'Calm before the storm'

"The previous Great Moderation ended in great volatility: this one may well do so too," Mr Magnus wrote in a research paper earlier this month.

"The Great Moderation was a nirvana for financial institutions and investors. It was learned at great cost that this had been a fantasy world... leading to an eventually catastrophic outcome," he said.

The concern is that low rates and economic stimulus are masking inherent instabilities. Economic and geo-political risks remain, and in some cases are rising.

The eurozone's problems have not gone away, and there is a slowdown in China's economy and across Asia; interest rates are set to rise, and markets must adjust to an era without governments' stimulus programmes.

These, and other concerns, may yet spark a sudden stock market correction, increase worries about the quality of some government or corporate bonds, and a tumble in other asset prices.

Image copyright Getty Images
Image caption Is it only a matter of time before the bubble bursts?

Mr Magnus describes the current market "tranquillity" as possibly just the "calm before the storm".

Yet, perhaps the fundamentals are correct. Recovery in some countries - especially the US and UK - looks entrenched. Job creation and wages are growing slowly, but steadily.

Companies are making profits and increasing dividends. Around the world, financial regulators are weeding out the sort of trading practices and off-balance sheet engineering that create instability.

Obviously, too much volatility is bad. Investors panic; many cut their losses and run. But recent comments from central bankers suggest that they are alive to the risk of applying the brakes too soon with rapid rises in interest rates.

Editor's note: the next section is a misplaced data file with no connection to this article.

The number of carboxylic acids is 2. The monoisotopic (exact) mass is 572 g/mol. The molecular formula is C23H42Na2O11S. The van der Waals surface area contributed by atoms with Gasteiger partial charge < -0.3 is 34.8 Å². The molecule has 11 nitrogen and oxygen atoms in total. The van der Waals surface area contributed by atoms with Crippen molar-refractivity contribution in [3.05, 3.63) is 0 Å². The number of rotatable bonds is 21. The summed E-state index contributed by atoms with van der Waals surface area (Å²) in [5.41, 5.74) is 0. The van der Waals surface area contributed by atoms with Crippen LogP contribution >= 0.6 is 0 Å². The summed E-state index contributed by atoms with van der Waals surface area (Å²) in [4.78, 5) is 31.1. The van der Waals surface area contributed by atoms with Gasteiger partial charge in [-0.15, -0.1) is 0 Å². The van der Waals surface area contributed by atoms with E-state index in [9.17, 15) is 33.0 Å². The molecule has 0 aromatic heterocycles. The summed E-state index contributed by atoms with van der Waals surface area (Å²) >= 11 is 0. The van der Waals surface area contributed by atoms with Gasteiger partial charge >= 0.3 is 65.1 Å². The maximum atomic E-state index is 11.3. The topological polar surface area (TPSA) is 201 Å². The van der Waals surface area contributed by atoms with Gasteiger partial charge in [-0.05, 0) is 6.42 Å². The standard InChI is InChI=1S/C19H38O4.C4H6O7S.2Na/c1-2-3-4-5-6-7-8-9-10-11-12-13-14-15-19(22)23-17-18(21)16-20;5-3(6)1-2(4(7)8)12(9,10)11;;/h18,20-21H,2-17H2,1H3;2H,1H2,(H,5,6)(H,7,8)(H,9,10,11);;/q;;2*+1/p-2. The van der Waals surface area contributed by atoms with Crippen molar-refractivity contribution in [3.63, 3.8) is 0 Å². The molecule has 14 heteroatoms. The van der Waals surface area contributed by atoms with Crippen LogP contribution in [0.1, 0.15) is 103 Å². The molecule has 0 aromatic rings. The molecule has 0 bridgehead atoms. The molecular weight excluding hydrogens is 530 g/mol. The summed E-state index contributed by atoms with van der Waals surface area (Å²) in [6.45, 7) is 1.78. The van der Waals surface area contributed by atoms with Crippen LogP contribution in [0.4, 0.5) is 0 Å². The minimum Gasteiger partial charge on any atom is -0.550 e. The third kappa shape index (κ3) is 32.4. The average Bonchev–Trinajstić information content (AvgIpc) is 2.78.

Unchartered territory

So, is possible that financial markets are simply adjusting to reflect this new economic reality, rather than being complacent?

Edward Hadas, economics editor at the commentary website Breakingviews, believes that the world economy is in unchartered territory - so no one really knows what might happen.

"We are dealing with something we have never seen before: very low volatility in such uncertain economic times," he says.

Low volatility is supposed to imply calm and confidence. But he sees no evidence that investors are not aware of the global economic risks. In the media and among the commentariat in the City, there are plenty of warnings that challenges remain.

Mr Hadas wonders if the low volatility is due to more mundane factors: the banks that provide most of the funding for traders are under capital pressure.

"The result is less activity, less volatility and a greater correspondence of markets with reality," he said.

But he warns: "Sadly, the calm is probably temporary. Traders will re-group and become more active once they adjust to the new funding environment. And whenever economic reality does change sharply, investors can be counted on to overreact."